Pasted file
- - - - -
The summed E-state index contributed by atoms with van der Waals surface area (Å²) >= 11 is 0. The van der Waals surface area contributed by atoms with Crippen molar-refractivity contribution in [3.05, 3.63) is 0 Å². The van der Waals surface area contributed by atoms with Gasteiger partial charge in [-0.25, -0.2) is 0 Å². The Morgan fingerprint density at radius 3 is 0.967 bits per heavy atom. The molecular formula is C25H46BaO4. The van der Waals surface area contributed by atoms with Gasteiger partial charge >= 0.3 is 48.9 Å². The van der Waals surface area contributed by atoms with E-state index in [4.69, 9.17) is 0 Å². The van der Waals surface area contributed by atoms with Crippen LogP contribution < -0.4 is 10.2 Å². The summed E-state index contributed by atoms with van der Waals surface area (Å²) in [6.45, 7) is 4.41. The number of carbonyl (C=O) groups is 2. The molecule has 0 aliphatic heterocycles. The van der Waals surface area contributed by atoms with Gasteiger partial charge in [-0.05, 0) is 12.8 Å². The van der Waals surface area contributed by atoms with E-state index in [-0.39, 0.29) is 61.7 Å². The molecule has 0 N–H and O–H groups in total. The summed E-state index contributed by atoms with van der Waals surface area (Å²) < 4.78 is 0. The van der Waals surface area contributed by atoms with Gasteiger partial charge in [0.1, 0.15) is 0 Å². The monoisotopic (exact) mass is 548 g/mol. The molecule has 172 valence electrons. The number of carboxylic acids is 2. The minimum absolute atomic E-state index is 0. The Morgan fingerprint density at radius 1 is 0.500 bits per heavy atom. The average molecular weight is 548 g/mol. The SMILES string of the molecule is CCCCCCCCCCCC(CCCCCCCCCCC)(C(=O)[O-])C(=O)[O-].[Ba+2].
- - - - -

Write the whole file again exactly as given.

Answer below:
The summed E-state index contributed by atoms with van der Waals surface area (Å²) >= 11 is 0. The van der Waals surface area contributed by atoms with Crippen molar-refractivity contribution in [3.05, 3.63) is 0 Å². The van der Waals surface area contributed by atoms with Gasteiger partial charge in [-0.25, -0.2) is 0 Å². The Morgan fingerprint density at radius 3 is 0.967 bits per heavy atom. The molecular formula is C25H46BaO4. The van der Waals surface area contributed by atoms with Gasteiger partial charge >= 0.3 is 48.9 Å². The van der Waals surface area contributed by atoms with E-state index in [4.69, 9.17) is 0 Å². The van der Waals surface area contributed by atoms with Crippen LogP contribution < -0.4 is 10.2 Å². The summed E-state index contributed by atoms with van der Waals surface area (Å²) in [6.45, 7) is 4.41. The number of carbonyl (C=O) groups is 2. The molecule has 0 aliphatic heterocycles. The van der Waals surface area contributed by atoms with Gasteiger partial charge in [-0.05, 0) is 12.8 Å². The van der Waals surface area contributed by atoms with E-state index in [-0.39, 0.29) is 61.7 Å². The molecule has 0 N–H and O–H groups in total. The summed E-state index contributed by atoms with van der Waals surface area (Å²) < 4.78 is 0. The van der Waals surface area contributed by atoms with Gasteiger partial charge in [0.1, 0.15) is 0 Å². The monoisotopic (exact) mass is 548 g/mol. The molecule has 172 valence electrons. The number of carboxylic acids is 2. The minimum absolute atomic E-state index is 0. The Morgan fingerprint density at radius 1 is 0.500 bits per heavy atom. The average molecular weight is 548 g/mol. The SMILES string of the molecule is CCCCCCCCCCCC(CCCCCCCCCCC)(C(=O)[O-])C(=O)[O-].[Ba+2].